2.6.2ProductivityEven though the time spent developing a strategy can initially subtract from your productivity, in the long run it can actually add to your productivity. Whether it be at home or at work, the ability to resolve or mitigate a conflict quickly will allow you to get on with other more important tasks. An effective conflict management strategy allows you to get to the heart of the matter quickly and diffuse what could be a potential escalation of conflict Doing so allows you to refocus and move on, leaving the conflict behind.

2.6.3SituationsNot all conflicts looks the same. There are no cookie-cutter versions of conflict in the home or the workplace that you can specifically single out and say, “That is what conflicts looks like.” instead, conflict comes in all shapes and sizes because every potential situation involving conflict has different circumstances. A strategy for dealing with conflict can be a disadvantage if you try to make that strategy conform to every situation you face. On the other hand, having a strategy that you can adapt to various situations allows you avoid having to develop a new strategy with each situation that you face.

2.6.4Creativity
Conflict management that is used to channel functional conflict can lead to greater levels of productivity and creativity in the long run. Developing a strategy that allows you, your family, your co-workers and your employees to learn from each conflict that arises will allow you to deal with conflict more expeditiously and creatively in the future. Furthermore, channeling that energy in a positive direction. Will get the creative juices flowing.

2.7Conflict resolutionConflict resolution is conceptualized as the methods and processes involved in facilitating the peaceful ending of conflict and retribution. Committed group members attempt to resolve group conflicts by actively communicating information about their conflicting motives or ideologies to the rest of the group (e.g., intentions; reasons for holding certain beliefs) and by engaging in collective negotiation. Dimensions of resolution typically parallel the dimensions of conflict in the way the conflict is processed. Cognitive resolution is the way disputants understand and view the conflict, with beliefs, perspectives, understandings and attitudes. Emotional resolution is in the way disputants feel about a conflict, the emotional energy. Behavioral resolution is reflective of how the disputants act, their behavior. Ultimately a wide range of methods and procedures for addressing conflict exist, including negotiation, mediation, mediation-arbitration, diplomacy, and creative peacebuilding.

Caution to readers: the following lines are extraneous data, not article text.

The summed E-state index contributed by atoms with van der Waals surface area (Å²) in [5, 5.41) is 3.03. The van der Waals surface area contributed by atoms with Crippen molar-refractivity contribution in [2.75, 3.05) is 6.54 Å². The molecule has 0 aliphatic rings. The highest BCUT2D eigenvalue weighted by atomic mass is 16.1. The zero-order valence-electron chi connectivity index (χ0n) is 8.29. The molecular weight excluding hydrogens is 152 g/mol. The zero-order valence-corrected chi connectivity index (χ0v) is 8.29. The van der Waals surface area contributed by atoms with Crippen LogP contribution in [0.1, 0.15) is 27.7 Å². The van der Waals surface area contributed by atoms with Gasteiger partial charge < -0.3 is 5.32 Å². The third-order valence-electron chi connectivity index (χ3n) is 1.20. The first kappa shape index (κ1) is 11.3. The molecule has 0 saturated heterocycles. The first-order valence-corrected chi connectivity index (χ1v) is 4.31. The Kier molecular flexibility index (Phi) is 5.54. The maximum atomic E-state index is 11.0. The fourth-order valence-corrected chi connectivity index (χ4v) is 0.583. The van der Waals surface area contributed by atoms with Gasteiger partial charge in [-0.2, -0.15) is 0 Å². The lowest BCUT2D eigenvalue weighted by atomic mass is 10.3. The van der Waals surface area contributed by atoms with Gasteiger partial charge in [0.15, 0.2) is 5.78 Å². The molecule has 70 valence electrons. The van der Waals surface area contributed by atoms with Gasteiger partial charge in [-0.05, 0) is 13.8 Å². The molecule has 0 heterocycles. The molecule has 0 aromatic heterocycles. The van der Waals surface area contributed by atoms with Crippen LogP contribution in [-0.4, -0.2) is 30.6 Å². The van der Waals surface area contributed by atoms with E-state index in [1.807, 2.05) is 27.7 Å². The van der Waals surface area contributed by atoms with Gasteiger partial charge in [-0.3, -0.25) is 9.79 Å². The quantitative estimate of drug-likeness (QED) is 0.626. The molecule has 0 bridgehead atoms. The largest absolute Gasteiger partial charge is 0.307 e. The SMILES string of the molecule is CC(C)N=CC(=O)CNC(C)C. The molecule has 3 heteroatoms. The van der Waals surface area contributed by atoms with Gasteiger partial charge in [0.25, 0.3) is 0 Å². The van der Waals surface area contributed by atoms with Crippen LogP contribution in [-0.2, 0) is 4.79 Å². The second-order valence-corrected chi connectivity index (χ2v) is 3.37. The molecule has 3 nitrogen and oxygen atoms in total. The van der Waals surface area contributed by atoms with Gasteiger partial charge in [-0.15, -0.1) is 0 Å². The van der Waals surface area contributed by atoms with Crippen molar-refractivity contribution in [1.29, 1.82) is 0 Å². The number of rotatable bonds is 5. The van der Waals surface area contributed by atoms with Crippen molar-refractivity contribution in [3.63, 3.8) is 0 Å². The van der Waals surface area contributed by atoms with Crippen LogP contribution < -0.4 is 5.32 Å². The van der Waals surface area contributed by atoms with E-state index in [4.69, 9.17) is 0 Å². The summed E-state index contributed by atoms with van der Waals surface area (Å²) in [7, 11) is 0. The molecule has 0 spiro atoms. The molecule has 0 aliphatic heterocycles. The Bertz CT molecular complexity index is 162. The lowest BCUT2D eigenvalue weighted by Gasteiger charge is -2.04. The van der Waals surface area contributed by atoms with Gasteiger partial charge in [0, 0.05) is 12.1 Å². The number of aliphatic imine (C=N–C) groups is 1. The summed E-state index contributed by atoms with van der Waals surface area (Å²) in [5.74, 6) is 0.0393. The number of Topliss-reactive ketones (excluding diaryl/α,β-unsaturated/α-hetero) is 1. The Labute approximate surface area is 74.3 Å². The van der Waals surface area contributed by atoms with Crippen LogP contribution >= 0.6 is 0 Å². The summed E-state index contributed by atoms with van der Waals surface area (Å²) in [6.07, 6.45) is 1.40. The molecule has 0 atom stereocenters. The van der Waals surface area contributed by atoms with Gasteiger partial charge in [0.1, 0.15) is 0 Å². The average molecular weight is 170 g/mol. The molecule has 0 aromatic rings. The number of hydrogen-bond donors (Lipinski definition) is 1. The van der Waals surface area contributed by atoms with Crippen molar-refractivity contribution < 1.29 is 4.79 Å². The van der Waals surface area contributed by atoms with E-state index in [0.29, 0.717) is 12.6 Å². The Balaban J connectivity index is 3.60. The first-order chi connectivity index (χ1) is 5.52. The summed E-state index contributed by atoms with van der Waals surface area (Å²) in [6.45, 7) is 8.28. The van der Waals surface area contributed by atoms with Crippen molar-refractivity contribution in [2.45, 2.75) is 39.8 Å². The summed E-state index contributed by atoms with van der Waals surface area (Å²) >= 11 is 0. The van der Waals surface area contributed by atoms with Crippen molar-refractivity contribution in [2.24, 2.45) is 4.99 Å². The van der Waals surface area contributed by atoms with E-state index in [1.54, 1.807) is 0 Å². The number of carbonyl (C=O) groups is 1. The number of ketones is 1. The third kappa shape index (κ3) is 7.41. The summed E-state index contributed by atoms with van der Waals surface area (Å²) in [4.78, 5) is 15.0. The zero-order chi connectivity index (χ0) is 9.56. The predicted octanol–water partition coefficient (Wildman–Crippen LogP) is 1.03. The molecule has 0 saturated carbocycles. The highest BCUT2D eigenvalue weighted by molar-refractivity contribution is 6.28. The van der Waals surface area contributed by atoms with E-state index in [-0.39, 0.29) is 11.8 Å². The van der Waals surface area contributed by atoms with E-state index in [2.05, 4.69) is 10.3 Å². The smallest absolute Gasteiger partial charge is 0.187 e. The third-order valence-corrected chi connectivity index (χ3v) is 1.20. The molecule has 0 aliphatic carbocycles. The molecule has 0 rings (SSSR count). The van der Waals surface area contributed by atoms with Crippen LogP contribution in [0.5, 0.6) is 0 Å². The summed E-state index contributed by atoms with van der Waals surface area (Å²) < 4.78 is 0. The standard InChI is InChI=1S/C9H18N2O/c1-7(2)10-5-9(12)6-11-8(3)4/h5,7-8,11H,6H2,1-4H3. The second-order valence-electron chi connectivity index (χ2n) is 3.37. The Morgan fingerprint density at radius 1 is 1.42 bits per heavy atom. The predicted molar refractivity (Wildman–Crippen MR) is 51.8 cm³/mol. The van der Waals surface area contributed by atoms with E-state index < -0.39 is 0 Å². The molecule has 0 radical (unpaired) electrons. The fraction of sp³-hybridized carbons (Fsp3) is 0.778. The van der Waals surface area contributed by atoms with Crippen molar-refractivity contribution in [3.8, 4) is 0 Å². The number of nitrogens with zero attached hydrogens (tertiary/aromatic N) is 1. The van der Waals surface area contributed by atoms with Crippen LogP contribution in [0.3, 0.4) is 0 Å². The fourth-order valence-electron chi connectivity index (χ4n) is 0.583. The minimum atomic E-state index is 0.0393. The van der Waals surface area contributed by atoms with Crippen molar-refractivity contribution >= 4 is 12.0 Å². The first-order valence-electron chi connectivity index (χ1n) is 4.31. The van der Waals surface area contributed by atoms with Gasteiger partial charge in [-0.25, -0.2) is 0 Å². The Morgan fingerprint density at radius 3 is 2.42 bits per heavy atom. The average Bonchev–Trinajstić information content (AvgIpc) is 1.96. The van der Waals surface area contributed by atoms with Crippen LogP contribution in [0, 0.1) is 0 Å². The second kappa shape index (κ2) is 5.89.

The term conflict resolution may also be used interchangeably with dispute resolution, where arbitration and litigation processes are critically involved. The concept of conflict resolution can be thought to encompass the use of nonviolent resistance measures by conflicted parties in an attempt to promote effective resolution. Conflict resolution as an academic field is relatively new. George Mason University in Fairfax, VA, was the first university to offer a PhD program.

Conflict management refers to the long-term management of intractable conflicts. It is the label for the variety of ways by which people handle grievances—standing up for what they consider to be right and against what they consider to be wrong. Those ways include such diverse phenomena as gossip, ridicule, lynching, terrorism, warfare, feuding, genocide, law, mediation, and avoidance.citation needed Which forms of conflict management will be used in any given situation can be somewhat predicted and explained by the social structure—or social geometry—of the case.

Conflict management is often considered to be distinct from conflict resolution. In order for actual conflict to occur, there should be an expression of exclusive patterns which explain why and how the conflict was expressed the way it was. Conflict is often connected to a previous issue. Resolution refers to resolving a dispute to the approval of one or both parties, whereas management is concerned with an ongoing process that may never have a resolution. Neither is considered the same as conflict transformation, which seeks to reframe the positions of the conflict parties.